Friday, May 14, 2010
Well if you missed "The Human Centipede" at midnight, it is returning to Landmark's Ken Cinema tonight at 11:00 pm. Here's my interview with Dieter Laser. The German actor who plays the twisted doctor who plans on joining three human beings together. You can also read my interview with the film's director Tom Six.
In case you haven't heard about "The Human Centipede," it is a horror film about a mad doctor (Deiter Laser) whose surgical dream -- don't ask me why -- is to join three people mouth-to-ass-to-mouth-to-ass to create something akin to...well... a human centipede. If you're going "Ew!" right now then this film is not for you. But for a film about such a subject, filmmaker Six proves surprisingly restrained. And he has a sequel in the works as well so people will be gasping even more very soon.
The highlight of the film, though, is not the gross out surgery, but the deliciously vile performance by Laser. Here's what the actor had to say about playing someone so bad.
BETH ACCOMANDO: How did you get approached for this role? And what was your reaction when Tom Six came to you and said I want you to play in this film “The Human Centipede?”
DIETER LASER: They came to Berlin where I’m living, the Hilton Hotel, and we met each other. Tom sat down and told me very precisely and beautifully described his vision and he told me every single shot planned for Doctor Heiter. So that was so fascinating that I said to him, “You are so dedicated, you are so obsessed, and you have so much passion and know precisely what you want that we have to do that.” And three minutes later after 90 minutes he told me about the character and the shots, three minutes after that Ilona [director Tom Six’ sister and producing partner] said so let’s have a deal and in three minutes we had a deal.
BA: So how would you describe your character?
DL: My character is built up, I am talking from under the surface, the surface is just a villain, bad, very, very dark sinister guy. And that is the entertaining surface, that’s for to get goosebumps, to be excited, to get excitement for your money, and just to be entertained. That’s the first duty. But underneath you have in this wonderfully designed carton it is empty in the end that’s bad therefore we, you have to fill up the others layers and the script suggests very clearly in its mood and its whole description, suggests very clearly that this Dr. Heiter is built very near to the psychopaths of Nazi time. This Nazi psyche is, in a grotesque way, is made a little bit dark jokes about it but it’s very serious. We want to understand how this psyche works and how it comes. So very near to the character is Dr. Josef Mengele who experimented in gruesome and most stupid ways with human beings and Nazi ideology was that certain human beings were like insects. You don’t have to care you don’t have to have empathy for them you can just kill them and make experiments with them, whatever you want. And therefore that label “centipede” and this kind of Dr. Mengele fits very well under the hidden stuff under the surface [of the character. And for me, and that’s why Tom cast me because I am a German actor, I am of the generation, I grew up with a father generation behind me, a parents’ generation, where in a way a whole people were killers, were murderers, they knew more or less or less but a whole people knew something and this terrible thought growing up with that. Sharing the rebellion in ’68 against this generation, that said, was very much my preparation for the part. I admire the American people who if they didn’t send their heroes who saved us from idiots, murderers, and killers like Dr. Heiter, my life would have been very bad or worst case I would have become a murderer, brainwashed in stress situations and in combat you can never tell what your psyche will do with you. So deeply I am thankful to the American people that they did that World War II heroism to save us from that dictatorship. And for me, deep, deep under the surface, therefore I like to make jokes about these idiots and these dangerous clowns, for me that’s the whole subtext, which has to be hidden because we want to entertain people.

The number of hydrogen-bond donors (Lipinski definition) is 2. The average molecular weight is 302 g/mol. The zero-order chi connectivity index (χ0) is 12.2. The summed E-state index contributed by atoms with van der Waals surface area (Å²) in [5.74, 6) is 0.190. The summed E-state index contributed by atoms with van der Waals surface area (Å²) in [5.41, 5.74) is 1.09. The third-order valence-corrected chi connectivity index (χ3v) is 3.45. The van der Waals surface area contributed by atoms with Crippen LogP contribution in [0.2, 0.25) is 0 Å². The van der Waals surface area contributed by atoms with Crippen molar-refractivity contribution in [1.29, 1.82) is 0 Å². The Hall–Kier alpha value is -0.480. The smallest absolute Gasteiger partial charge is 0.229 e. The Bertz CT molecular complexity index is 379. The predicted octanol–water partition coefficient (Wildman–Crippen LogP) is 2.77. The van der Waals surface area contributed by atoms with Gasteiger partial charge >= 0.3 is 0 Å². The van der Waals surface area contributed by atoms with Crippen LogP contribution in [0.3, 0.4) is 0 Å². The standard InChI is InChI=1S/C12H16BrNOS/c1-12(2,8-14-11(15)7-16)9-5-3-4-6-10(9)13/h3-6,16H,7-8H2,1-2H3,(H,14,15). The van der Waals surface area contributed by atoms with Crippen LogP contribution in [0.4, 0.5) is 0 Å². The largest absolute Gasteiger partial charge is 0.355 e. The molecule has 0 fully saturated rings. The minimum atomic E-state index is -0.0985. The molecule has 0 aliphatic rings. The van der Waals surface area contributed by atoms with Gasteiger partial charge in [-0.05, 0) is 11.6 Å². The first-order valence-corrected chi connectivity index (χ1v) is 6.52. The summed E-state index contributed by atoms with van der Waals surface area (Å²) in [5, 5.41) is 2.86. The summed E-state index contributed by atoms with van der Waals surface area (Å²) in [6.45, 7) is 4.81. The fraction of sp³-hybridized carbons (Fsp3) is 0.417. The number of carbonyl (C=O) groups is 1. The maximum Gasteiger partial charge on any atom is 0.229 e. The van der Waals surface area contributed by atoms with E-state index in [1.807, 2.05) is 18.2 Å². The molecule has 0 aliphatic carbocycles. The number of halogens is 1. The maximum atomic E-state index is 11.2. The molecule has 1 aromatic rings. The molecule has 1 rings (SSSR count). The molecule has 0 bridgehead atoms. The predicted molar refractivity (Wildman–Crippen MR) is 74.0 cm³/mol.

BA: So what was the most challenging thing about trying to convey that on the screen?
DL: To convey that? It’s the other way round. How can I hide that as much as possible because if I come over like a teacher or a moralist or something like that it wouldn’t work for cinema. Therefore it’s a subliminal thing. And to keep it subliminal, and don’t become too intellectual, a know-it-all, and to politically know what I’m doing and so on and so forth, the task is more to cover everything. But it has to be there, otherwise you wouldn’t think days later about images and think about the character but it’s hidden in the subconscious of the character and therefore the audience, the stomachs of the audience feels these things. They wouldn’t describe it. A fifteen-year-old guy or girl wouldn’t say, “oh I have seen a Nazi.” But their genes and their stomach will feel it.
BA: Did you have fun playing this role?
DL: I had a lot of fun. I like to make jokes because the wartime is so far away that I love to start and make jokes. Chaplin already did that when Hitler was in power, he played a wonderful part about Hitler [“The Great Dictator”] and made jokes about him. And now I love to make jokes about Dr. Mengele but on the other hand I took it very seriously. These jokes are slightly dark and in just the right amount as Tom and I together decided which amount [of darkness] would be in there. But on the other hand we take it very seriously otherwise it wouldn’t be very convincing. You can’t make only jokes. But it was a lot of fun, it was joy to play that part because I understand the chemistry in the director of photography with Tom and Ilona Six and me, and we work together like a fist because we have the same taste, the same thoughts, and it was a great joy to work together.